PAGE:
The correct idiomatic verb is "in search of." The only time you see "in search for" is in headlines and titles like

--New Clues in Search for Missing Child

--Secrets Revealed in Search for Oldest Marine Fossil

In this style the noun "search" is just a noun, not part of an idiomatic verb.

Marilyn Martin
The idiom is "in search of." Here is a definition from the American Heritage Dictionary of Idioms"

"in search of ....Also, in quest of. Looking for, seeking, as in They went to California in search of gold, or I went to the library in quest of a quiet place to read. The first term dates from the mid-1400s, the second from the second half of the 1500s." *

There is no definition for "in search for."

"In search of" has over four million hits on Google.
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There is also a phrase "in THE (or another determiner) search for," which means almost exactly the same thing as "in search of." It has under one million hits.

"In search for" is usually an example of headline English. Headlines, and sometimes titles, as you know, often omit articles and other words in order to use fewer words. The thoughts that are abbreviated in the headline appear in normal English in the story.

Here's one example:

(Headline) Australia fossil to help in search for life on Mars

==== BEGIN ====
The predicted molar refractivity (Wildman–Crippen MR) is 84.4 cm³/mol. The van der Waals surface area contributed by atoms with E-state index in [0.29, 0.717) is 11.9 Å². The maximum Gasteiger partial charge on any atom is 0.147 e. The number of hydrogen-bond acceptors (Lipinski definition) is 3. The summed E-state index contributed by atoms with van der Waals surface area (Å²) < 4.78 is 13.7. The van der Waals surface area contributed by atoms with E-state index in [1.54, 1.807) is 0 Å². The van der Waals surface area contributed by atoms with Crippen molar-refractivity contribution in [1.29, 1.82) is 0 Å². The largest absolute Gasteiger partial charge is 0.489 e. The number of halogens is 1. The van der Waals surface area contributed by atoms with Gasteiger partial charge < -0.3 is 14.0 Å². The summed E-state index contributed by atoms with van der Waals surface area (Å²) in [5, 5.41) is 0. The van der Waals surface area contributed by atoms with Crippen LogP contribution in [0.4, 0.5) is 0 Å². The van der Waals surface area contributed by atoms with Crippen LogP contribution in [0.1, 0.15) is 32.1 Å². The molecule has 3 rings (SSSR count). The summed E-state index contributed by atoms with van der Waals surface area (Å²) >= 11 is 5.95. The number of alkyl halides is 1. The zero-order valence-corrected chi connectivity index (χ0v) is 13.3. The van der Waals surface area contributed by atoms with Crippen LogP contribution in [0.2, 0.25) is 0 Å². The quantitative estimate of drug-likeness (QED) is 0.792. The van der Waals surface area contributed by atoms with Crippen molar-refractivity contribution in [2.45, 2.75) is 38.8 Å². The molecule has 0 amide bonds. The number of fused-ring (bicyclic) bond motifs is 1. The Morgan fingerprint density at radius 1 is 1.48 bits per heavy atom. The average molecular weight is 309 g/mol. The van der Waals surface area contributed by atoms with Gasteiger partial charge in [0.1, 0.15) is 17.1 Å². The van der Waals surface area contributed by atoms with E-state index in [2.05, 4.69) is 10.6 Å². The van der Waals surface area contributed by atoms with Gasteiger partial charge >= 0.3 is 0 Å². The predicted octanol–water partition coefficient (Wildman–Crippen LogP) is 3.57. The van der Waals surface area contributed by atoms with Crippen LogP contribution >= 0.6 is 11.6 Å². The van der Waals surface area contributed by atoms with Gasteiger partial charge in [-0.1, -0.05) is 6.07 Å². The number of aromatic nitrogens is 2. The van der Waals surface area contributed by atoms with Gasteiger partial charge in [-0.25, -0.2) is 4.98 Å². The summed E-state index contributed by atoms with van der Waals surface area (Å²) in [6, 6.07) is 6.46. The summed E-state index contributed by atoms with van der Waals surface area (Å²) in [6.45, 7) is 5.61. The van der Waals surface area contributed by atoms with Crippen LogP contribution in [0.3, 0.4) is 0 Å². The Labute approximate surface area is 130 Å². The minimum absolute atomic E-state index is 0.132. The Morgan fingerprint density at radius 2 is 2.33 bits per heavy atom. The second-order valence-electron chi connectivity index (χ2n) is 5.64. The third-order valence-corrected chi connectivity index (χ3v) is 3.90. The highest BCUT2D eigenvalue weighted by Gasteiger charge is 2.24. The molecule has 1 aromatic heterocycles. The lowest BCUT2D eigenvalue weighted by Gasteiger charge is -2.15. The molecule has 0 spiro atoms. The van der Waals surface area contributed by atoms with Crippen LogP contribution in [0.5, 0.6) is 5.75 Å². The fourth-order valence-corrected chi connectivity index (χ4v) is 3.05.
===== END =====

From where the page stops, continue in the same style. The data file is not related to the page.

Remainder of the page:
but the article itself has this language:

(Story) A discovery of the fossilized remains of the Earth's oldest life forms will help NASA in its search for life on Mars, scientists said Thursday.

Here's another:

(Headline) Progress in Search for Genetic Trigger of Pancreatic Cancer

(Story) February 28, 2002"” Researchers are reporting progress in the search for a gene mutation that triggers pancreatic cancer,
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"In search for" has only 417,000 hits. "In THE search for" has double that, 870,000. However, the construction with a determiner is really much higher, as it includes "in my search for," "in your search for," etc.
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You might use "in {somebody's) search for more often, perhaps in a conversation like this:

A: Where are you going to look in your search for the perfect man?
B: At the health food store.

A: Sally hasn't had much success in her search for a job.
B: Has she tried the government employment agency?

"In search of" is more general, less personal:

Columbus sailed west in search of India.
Many people spend their lives fruitlessly in search of greater wealth.
Diogenes was in search of an honest man.

Rachel
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* The American Heritage Dictionary of Idioms by Christine Ammer. Ammer 1992 Trust. Houghton Mifflin Company. 1997

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